As a counselor, I’ve seen over the years some difficult stories related to adopted children. One I vividly remember was that of a family who adopted a infant boy, and then a couple of years later adopted an infant girl. They thought they had a complete family. They did a good job of raising both, but when the son grew up, he kept getting into trouble and was in and out of jail. In the process, he became a Satan worshipper. In contrast, the daughter excelled in school, went to a Christian University, and loved and served the Lord. The mom and I spent a number of sessions trying to figure out what made the difference. We couldn’t’ come up with anything that might have had to do with their family structure.
It was about that time that I encountered the concept that saw the experience of being adopted as “the primal wound.” What do we mean by that? Let me illustrate. The emotional connection that lays the groundwork for our becoming healthy adults begins while we are in the womb. During that time we are literally connected to our mother through the umbilical cord. The fetus feels the mother’s emotions, tastes her food, and hears her voice clearly.
When we enter into this world, it isn’t a very safe place for a tiny newborn, so our first task in life is to reconnect with the mother we knew while we were in the womb. But if the mother is going to give up her infant for adoption, the child never hears that mother’s voice again. He or she has to accommodate to a new mother, whose voice isn’t familiar. The primal wound is inflicted as the infant is abandoned by the birth mother. It is a major wound, in part because the abandonment occurs when the infant doesn’t have words to express what he or she is feeling.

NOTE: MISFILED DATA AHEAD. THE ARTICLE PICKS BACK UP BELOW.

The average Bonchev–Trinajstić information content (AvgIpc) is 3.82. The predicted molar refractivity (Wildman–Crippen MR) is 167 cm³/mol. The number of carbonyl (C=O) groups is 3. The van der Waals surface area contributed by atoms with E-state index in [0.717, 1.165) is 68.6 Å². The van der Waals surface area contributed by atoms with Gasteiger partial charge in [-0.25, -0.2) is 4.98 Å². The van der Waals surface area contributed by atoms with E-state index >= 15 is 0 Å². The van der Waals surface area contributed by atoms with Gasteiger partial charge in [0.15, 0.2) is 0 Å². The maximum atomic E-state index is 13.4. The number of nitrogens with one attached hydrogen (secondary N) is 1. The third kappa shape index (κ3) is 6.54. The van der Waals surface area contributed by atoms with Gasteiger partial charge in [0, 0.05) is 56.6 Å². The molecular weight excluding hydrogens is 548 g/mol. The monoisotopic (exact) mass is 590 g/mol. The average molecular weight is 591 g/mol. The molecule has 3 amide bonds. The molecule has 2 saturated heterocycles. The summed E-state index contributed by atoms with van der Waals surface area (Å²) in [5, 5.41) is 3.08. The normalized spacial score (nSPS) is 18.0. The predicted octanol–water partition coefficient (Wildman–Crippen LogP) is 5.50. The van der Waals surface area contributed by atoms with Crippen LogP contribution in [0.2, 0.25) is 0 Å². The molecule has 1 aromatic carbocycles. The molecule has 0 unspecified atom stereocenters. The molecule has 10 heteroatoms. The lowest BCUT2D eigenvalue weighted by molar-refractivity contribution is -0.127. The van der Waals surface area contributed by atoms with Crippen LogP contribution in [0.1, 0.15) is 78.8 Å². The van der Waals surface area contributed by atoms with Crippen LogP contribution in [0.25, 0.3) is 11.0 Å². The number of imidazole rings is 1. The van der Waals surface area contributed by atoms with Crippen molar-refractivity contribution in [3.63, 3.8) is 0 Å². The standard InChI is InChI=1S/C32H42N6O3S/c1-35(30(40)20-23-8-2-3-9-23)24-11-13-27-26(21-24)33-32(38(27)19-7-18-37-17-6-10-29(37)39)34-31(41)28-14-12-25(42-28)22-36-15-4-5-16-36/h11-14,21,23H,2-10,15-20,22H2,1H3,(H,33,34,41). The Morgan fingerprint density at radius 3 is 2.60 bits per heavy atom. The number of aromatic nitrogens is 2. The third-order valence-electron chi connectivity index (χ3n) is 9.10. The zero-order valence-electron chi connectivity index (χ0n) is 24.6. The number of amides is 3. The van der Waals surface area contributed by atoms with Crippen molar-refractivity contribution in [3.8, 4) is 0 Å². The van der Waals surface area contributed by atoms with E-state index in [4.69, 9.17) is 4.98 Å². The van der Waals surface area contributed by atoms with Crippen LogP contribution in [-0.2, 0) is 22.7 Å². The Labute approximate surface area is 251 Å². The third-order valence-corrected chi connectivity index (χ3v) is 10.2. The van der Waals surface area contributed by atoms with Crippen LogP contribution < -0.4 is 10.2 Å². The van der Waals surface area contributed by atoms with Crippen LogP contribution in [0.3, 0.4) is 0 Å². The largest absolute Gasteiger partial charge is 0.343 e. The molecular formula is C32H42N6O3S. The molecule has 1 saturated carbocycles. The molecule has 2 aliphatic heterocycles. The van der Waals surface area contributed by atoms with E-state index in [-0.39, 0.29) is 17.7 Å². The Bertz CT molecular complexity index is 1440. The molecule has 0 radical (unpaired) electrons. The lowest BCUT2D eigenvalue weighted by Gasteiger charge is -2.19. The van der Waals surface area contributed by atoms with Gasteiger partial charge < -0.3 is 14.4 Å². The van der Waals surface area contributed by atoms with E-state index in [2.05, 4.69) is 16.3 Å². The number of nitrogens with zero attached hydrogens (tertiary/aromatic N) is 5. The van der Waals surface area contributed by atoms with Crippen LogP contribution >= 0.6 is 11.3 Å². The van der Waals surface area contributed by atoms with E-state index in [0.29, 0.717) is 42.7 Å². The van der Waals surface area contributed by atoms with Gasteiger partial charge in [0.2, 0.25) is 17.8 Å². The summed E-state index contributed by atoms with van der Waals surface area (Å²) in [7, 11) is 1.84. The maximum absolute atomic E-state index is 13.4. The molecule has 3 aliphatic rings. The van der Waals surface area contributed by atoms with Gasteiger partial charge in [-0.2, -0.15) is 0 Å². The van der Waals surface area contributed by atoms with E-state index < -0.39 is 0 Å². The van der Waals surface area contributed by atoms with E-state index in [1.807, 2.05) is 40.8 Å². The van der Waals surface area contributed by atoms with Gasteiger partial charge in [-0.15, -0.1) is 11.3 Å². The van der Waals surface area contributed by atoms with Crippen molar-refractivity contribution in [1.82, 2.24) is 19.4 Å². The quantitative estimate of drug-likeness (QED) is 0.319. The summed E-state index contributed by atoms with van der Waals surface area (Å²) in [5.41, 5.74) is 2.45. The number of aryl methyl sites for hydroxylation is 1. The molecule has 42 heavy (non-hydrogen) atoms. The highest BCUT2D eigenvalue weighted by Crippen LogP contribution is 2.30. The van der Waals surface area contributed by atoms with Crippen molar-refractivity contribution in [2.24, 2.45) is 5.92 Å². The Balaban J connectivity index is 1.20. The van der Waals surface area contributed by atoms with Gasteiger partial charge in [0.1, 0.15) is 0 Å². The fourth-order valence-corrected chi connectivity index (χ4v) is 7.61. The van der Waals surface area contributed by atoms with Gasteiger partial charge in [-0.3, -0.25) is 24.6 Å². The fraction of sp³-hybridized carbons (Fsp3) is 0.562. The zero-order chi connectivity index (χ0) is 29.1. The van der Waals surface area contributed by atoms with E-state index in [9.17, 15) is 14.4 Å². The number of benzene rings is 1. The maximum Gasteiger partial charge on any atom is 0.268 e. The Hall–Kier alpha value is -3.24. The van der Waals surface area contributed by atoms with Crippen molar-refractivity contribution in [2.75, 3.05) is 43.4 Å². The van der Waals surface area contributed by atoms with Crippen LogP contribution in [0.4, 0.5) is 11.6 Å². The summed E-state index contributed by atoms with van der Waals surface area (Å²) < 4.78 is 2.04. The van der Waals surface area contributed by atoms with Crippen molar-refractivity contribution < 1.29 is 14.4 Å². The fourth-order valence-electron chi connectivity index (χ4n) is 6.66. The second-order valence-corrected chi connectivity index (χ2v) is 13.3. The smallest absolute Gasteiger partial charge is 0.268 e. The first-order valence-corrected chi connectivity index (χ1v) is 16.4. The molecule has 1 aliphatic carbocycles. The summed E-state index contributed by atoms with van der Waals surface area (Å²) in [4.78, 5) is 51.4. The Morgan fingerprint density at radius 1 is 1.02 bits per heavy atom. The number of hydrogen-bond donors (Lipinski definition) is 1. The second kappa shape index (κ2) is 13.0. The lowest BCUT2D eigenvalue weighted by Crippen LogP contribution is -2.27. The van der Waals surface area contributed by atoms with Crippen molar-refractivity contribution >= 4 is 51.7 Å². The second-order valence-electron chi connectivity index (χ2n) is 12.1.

It’s interesting that in a private adoption, many adoptive parents feel it is important to meet with the birth mother prior to the birth of the child. Part of the rationale for this is that the fetus can also hear the voice of the adoptive parents, so the sense of abandonment by the birth mother isn’t such a primal wound.
Add to this the different genetic pool that the adopted child comes form and you can see the basis of potential issues later on. And when a child is adopted as a toddler, or even older, the task seems even greater. I always say to someone thinking of adoption that they need to see it as a ministry and calling. There’s extra work to be done by the adoptive parents to spend the time and effort to overcome the issues associated with the primal wound, and the larger issues of attachment in the older child..
The wound in the adopted child is often described as an attachment disorder. There’s often an anxious attachment, for as the child grows, he or she is constantly on the alert for any potential and new abandonment. All of this is outside their conscious zone, and words don’t make much of a difference. It just takes a lot of holding in the early years, and lots of consistent love over the growing up years.
Question: What do you think about the concept of the primal wound?